See more from this Session: Monitoring Water Quantity and Quality at the Field Edge: Methodologies and Case Studies: I
Monday, October 17, 2011: 1:45 PM
Henry Gonzalez Convention Center, Room 218, Concourse Level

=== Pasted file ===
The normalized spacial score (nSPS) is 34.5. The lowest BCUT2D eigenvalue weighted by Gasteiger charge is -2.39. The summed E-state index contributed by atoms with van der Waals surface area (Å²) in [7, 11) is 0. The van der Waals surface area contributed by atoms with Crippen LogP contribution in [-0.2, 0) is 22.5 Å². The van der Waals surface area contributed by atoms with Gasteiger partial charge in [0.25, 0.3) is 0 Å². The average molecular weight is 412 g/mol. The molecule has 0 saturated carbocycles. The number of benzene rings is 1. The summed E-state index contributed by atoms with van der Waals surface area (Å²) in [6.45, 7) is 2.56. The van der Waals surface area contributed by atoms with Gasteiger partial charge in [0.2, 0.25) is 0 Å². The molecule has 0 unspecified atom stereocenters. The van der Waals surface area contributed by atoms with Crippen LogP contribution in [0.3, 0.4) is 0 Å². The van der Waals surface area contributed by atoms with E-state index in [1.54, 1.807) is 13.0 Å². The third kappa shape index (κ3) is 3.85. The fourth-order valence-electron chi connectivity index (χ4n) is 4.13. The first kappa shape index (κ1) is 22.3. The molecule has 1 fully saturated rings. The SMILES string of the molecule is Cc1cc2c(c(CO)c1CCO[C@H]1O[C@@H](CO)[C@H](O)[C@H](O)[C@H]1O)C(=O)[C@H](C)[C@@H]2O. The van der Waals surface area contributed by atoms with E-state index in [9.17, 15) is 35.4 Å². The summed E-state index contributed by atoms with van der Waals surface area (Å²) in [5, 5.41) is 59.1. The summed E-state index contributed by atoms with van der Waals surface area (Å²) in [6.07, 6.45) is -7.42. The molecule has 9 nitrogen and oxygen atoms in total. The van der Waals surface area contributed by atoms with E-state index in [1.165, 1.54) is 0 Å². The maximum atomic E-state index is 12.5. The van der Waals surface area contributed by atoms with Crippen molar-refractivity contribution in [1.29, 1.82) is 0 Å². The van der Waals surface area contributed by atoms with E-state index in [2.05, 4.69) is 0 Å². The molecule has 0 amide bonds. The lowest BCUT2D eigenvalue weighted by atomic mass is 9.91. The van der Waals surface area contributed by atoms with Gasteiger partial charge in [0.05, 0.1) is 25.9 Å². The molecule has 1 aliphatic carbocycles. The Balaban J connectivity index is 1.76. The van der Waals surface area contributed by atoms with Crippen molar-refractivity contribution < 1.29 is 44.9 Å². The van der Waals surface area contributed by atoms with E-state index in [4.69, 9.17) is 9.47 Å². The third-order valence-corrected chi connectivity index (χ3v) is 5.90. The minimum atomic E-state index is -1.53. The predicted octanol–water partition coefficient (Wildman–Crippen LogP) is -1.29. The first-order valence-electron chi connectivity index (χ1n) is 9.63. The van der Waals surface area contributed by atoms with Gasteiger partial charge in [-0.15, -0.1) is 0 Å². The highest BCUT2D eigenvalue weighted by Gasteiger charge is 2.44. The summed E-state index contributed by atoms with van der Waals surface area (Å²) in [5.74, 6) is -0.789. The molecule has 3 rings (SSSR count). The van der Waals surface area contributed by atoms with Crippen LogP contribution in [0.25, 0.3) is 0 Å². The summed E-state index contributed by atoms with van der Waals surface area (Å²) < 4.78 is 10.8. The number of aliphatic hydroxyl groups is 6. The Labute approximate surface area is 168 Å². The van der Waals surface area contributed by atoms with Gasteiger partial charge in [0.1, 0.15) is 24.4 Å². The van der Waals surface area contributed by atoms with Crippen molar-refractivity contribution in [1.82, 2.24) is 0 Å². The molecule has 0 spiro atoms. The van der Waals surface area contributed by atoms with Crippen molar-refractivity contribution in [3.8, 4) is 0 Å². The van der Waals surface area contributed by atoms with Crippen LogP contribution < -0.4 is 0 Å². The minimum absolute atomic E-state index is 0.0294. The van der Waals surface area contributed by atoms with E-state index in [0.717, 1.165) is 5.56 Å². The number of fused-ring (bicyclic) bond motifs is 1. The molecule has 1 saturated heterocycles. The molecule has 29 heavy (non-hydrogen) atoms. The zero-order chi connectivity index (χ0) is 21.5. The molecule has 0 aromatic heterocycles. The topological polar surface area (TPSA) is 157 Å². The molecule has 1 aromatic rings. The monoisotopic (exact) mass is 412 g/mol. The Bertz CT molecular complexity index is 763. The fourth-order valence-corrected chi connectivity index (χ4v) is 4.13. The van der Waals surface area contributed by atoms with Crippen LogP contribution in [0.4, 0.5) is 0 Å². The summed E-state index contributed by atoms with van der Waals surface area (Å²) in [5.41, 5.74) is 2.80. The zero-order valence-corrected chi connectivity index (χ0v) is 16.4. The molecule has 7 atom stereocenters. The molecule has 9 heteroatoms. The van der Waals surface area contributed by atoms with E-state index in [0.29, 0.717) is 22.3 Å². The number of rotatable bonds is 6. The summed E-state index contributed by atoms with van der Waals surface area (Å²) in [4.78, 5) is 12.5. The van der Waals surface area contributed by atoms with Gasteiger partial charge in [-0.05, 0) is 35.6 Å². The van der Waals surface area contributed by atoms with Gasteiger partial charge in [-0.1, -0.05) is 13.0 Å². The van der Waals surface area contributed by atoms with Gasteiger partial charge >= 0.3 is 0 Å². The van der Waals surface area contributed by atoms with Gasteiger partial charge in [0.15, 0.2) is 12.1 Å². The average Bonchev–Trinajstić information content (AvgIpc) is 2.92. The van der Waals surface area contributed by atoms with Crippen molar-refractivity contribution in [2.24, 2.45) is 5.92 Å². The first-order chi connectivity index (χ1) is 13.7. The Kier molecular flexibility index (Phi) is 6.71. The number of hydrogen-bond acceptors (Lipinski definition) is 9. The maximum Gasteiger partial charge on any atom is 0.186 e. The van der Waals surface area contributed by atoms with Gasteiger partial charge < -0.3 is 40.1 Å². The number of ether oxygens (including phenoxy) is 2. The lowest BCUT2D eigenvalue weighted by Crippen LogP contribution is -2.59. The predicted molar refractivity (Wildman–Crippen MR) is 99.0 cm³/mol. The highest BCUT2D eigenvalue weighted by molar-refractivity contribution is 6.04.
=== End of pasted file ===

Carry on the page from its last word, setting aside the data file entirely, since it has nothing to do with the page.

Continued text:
Edge-of-field vegetative buffers have been proposed as a means of reducing sediment and nutrient loadings in streams by minimizing cropland runoff. Buffers trapping efficiencies are usually reported as annual values, but little is known about the event efficiency. Unlike most of the previous research, this paper describes and analyzes runoff and sediment trapping efficiencies event by event during a three-year field study, collecting rainfall and snowmelt runoff. With this purpose, two sites were selected at different locations in Wisconsin to obtain differences of field size and shape, slope, soil texture, and agricultural practices. Site 1 had a 0.03-ha contributing area planted the first with corn and later with soybean, with rows up and down the slope and a second area in series planted in grass as a vegetative buffer. In this field, the slope varied from 0.5 to 9.0% (5% average slope). Site 2 had a 0.10-ha contributing area with a 10% average slope, planted in corn during the first year and with alfalfa later, with row direction across the slope on sandy loam soil. This site also had an area in series planted in grass as a buffer. At each site rainfall rate was recorded, and runoff and sediment were collected before and after the buffer with a multislot divisor system specially designed for this purpose. A total of 44 and 66 rainfall/snowmelt runoff events were recorded in Site 1 and 2 respectively. At annual base, results show that buffers are an effective way to reduce the edge-of-field water pollution, but when the event efficiency is analyze, this is not so clear. Some of this situation is explained by the grass condition in the buffer, but most is controlled by the antecedent soil moisture condition. This paper discusses these relations and presents an overview and evaluation of this long-term study.